There was more good news. Some 15 eighth graders chose to return for Shore’s ninth grade program—double the enrollment during the 2020-2021 school year. “It was an easy decision for many families who just felt they couldn’t get an adequate look at other schools this year, and instead chose the strong program they were already familiar with,” says van Otterloo.
Among those families who did apply out, van Otterloo is pleased to note that students earned acceptances at a wider range of schools than in previous years. Whereas last year, for example, some 60 students ended up at 18 independent schools, this year’s smaller group of applicants found homes at 23. “To see that number increase so significantly in a year is exciting,” attests van Otterloo. “It means our approach to finding a ‘custom’ fit is working.” When families consider a wider range of options, especially by looking outside of the most popular schools in our immediate region, it’s easier for the Secondary School Counseling Office to recommend the best school fit for each child.
Another bright spot this year, according to van Otterloo, was refining the Secondary School Counseling Office’s approach to communicating with families. “Storytelling became a bigger part of the job than ever,” he says. “I have always told families that what I’m trying to do when presenting a Shore student to an admissions officer is tell their story. But this year it was more than that. Because of the pandemic, I had to tell the story of the schools themselves to a lot of families. It’s easy to look at the website and find the numbers. But it’s another thing to know how those numbers are reflected in a student’s daily experience on campus. So this year I spent a lot of time showing families how they could think more deeply about all the different ways a school can support their child.”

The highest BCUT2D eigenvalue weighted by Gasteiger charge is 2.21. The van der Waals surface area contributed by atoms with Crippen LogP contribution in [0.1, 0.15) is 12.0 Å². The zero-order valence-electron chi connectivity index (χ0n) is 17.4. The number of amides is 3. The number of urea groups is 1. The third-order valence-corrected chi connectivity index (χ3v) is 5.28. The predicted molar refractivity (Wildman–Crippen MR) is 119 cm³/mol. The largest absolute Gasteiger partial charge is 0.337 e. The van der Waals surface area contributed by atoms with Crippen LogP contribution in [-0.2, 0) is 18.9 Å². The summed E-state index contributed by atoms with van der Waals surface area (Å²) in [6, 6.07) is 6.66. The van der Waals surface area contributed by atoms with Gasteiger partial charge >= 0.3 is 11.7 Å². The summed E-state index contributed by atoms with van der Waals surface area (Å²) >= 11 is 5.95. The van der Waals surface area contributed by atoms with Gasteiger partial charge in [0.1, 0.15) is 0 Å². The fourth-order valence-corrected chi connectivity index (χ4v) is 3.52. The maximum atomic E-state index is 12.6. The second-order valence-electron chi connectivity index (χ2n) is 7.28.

Also successful was a series of smaller Zoom conversations with admissions directors from a group of schools, typically two or three. “I invited them to have direct conversations with families so they could get to know the schools better. Families could then just drop into these sessions and ask any questions on their mind directly to admissions directors.” The six well-attended conversations were part of a communications plan that included more touchpoints than ever for families—particularly later in the secondary school search process. “Interestingly, I may have done more counseling after families received their acceptances this year, because there were no in-person revisit days at the schools that admitted their child. It made finding the right fit a real puzzle, and the result was more conversation post-acceptance than I’ve ever had.”
Looking back at what made this year uniquely challenging—but also uniquely successful—van Otterloo is hesitant when it comes to predicting what changes will stick around in the future. One thing of which he is certain: the sense of relief at having faced a one-of-a-kind year and emerged at the end of it with such strong results for Shore students.